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Commonly-Asked Heating & Cooling Questions

We have included a list of some of the questions our customers ask most often. If you don’t find what you’re looking for, or would like more information regarding one of our services, feel free to contact our office where one of our HVAC technicians will be happy to assist you.

How often should I change my air filter?
The answer is, it depends. There are many different types of air filters on the market, and it depends on which one you have, as well as the conditions in your home. Filters that are one inch thick are generally rated for no longer than three months, but if you have pets that shed, that same filter might need to be changed in one month. Some filters are five inches thick and can last up to a year before they need to be changed. If you check your filter, and it is dirty, it is time to go ahead and replace it.
How do I know if my system is properly sized?
To know for sure that your system is sized to the house properly, you would need to have a load calculation performed. This is where we measure the size of the structure and account for building materials, insulation levels, exposure, and geographical location. After entering this information into the computer, we can determine what size equipment you need to maintain the desired temperature in your home in the heat of Summer and the cold of Winter. Most new houses have this procedure performed when they are built, and if no additions have been made, it is generally safe to replace equipment with new equipment of the same capacity. If your system struggles to maintain the temperature you set your thermostat to on the hottest days, it is possible that your system is undersized. We perform load calculations for every system we install to ensure that your new system will perform up to your expectations.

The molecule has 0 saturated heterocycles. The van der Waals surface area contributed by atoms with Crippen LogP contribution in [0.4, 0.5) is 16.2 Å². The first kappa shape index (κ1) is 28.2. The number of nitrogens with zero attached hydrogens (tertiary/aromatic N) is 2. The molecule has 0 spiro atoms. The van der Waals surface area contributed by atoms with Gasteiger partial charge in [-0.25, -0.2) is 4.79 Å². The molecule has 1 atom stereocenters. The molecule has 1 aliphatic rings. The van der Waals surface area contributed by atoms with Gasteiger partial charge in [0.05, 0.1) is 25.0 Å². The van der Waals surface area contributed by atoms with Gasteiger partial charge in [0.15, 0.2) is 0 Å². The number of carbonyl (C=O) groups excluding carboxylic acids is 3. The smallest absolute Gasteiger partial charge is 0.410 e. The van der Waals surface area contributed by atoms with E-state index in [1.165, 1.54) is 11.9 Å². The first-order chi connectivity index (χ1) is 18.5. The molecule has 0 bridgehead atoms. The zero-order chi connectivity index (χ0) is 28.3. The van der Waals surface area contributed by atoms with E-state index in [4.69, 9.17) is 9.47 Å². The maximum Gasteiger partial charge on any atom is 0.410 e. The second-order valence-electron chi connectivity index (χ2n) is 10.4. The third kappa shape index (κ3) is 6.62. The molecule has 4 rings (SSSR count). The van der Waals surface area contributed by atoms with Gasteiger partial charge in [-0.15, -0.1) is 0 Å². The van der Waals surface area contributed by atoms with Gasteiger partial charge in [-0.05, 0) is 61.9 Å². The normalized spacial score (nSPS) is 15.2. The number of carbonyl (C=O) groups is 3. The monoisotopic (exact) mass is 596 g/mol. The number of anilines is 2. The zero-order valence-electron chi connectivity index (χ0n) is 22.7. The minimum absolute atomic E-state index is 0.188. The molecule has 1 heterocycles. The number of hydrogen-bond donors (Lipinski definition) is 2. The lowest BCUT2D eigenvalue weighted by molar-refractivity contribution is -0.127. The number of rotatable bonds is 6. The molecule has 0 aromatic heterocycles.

How often do I need my system to be serviced?
Virtually every manufacturer recommends that you perform service on your system at least once per year. Regular maintenance can increase system life and keep your system operating as efficiently as possible. Our maintenance program includes two visits per year, once during the cooling season and once during the heating season, so that we can test the system properly and make sure it is ready to keep you comfortable regardless of what Mother Nature throws our way.
How long should a new air conditioner last?
The average life expectancy is in the 12 to 15-year range for most newly installed air conditioning and heating equipment. The two biggest factors affecting system longevity are the quality of the installation and the frequency of maintenance being performed after installation. Improper installation practices can drastically decrease life expectancy and increase the frequency of repairs. A lack of regular maintenance can result in dirty coils and blower wheels which can shorten the life of your compressor and/or the blower motor. With a proper installation and regular maintenance there is no reason why you should not be able to get years and years of trouble-free operation from your system.
Why is my downstairs air conditioner so much bigger than my upstairs air conditioner?
In this area it is quite common to have a package unit for the downstairs and a split system for the upstairs. A package unit has the entire system built into one piece of equipment and the ductwork attaches to that piece of equipment. There will be what looks like a big metal box connecting the equipment to the house. This box is called the rain shield and its purpose is to protect the ductwork from the weather as well as preventing animals from entering the crawl space through the duct penetration. A split system is a system that has essentially been split in half. The condenser is outside, and two refrigerant lines connect it to the indoor coil, usually located in the attic or an upstairs closet. The ductwork is connected to the indoor unit. By moving the indoor unit upstairs, closer to the area it is responsible for conditioning, the air in the duct experiences much less friction loss which makes the system more efficient.
Why is one part of my house always hotter/colder than the rest of the house?
This situation generally indicates that the duct system is not balanced properly, or there is an issue with the ductwork leading to that portion of the house. Sometimes it is as simple as attaching ductwork that has come loose, and sometimes the duct system installed in the house when it was built was not sized or designed correctly. If this is the case, then duct modifications may be required to achieve proper airflow to the entire house. If this is a problem you experience, we can inspect the duct system, measure the airflow, and offer recommendations to keep you comfortable in all parts of your home.